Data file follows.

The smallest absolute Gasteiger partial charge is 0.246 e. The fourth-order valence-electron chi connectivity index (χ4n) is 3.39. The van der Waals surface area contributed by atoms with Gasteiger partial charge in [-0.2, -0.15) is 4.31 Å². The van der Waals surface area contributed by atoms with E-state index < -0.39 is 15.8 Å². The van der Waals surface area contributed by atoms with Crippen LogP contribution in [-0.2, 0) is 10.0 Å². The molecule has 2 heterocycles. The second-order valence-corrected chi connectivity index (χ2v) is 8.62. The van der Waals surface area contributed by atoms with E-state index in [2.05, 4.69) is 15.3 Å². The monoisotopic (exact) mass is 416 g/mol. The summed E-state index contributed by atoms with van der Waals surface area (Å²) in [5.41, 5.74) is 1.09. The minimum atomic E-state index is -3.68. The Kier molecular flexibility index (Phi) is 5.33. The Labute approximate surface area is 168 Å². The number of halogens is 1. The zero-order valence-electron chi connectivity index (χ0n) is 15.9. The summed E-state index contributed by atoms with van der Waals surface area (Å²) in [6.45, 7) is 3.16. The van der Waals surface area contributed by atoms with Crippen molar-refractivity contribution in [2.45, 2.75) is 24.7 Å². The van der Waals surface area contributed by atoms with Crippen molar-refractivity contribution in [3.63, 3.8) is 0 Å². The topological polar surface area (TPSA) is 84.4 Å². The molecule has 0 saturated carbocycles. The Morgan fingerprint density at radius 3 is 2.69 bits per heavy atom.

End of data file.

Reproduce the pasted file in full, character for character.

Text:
The smallest absolute Gasteiger partial charge is 0.246 e. The fourth-order valence-electron chi connectivity index (χ4n) is 3.39. The van der Waals surface area contributed by atoms with Gasteiger partial charge in [-0.2, -0.15) is 4.31 Å². The van der Waals surface area contributed by atoms with E-state index < -0.39 is 15.8 Å². The van der Waals surface area contributed by atoms with Crippen LogP contribution in [-0.2, 0) is 10.0 Å². The molecule has 2 heterocycles. The second-order valence-corrected chi connectivity index (χ2v) is 8.62. The van der Waals surface area contributed by atoms with E-state index in [2.05, 4.69) is 15.3 Å². The monoisotopic (exact) mass is 416 g/mol. The summed E-state index contributed by atoms with van der Waals surface area (Å²) in [5.41, 5.74) is 1.09. The minimum atomic E-state index is -3.68. The Kier molecular flexibility index (Phi) is 5.33. The Labute approximate surface area is 168 Å². The number of halogens is 1. The zero-order valence-electron chi connectivity index (χ0n) is 15.9. The summed E-state index contributed by atoms with van der Waals surface area (Å²) in [6.45, 7) is 3.16. The van der Waals surface area contributed by atoms with Crippen molar-refractivity contribution in [2.45, 2.75) is 24.7 Å². The van der Waals surface area contributed by atoms with Crippen molar-refractivity contribution in [3.63, 3.8) is 0 Å². The topological polar surface area (TPSA) is 84.4 Å². The molecule has 0 saturated carbocycles. The Morgan fingerprint density at radius 3 is 2.69 bits per heavy atom.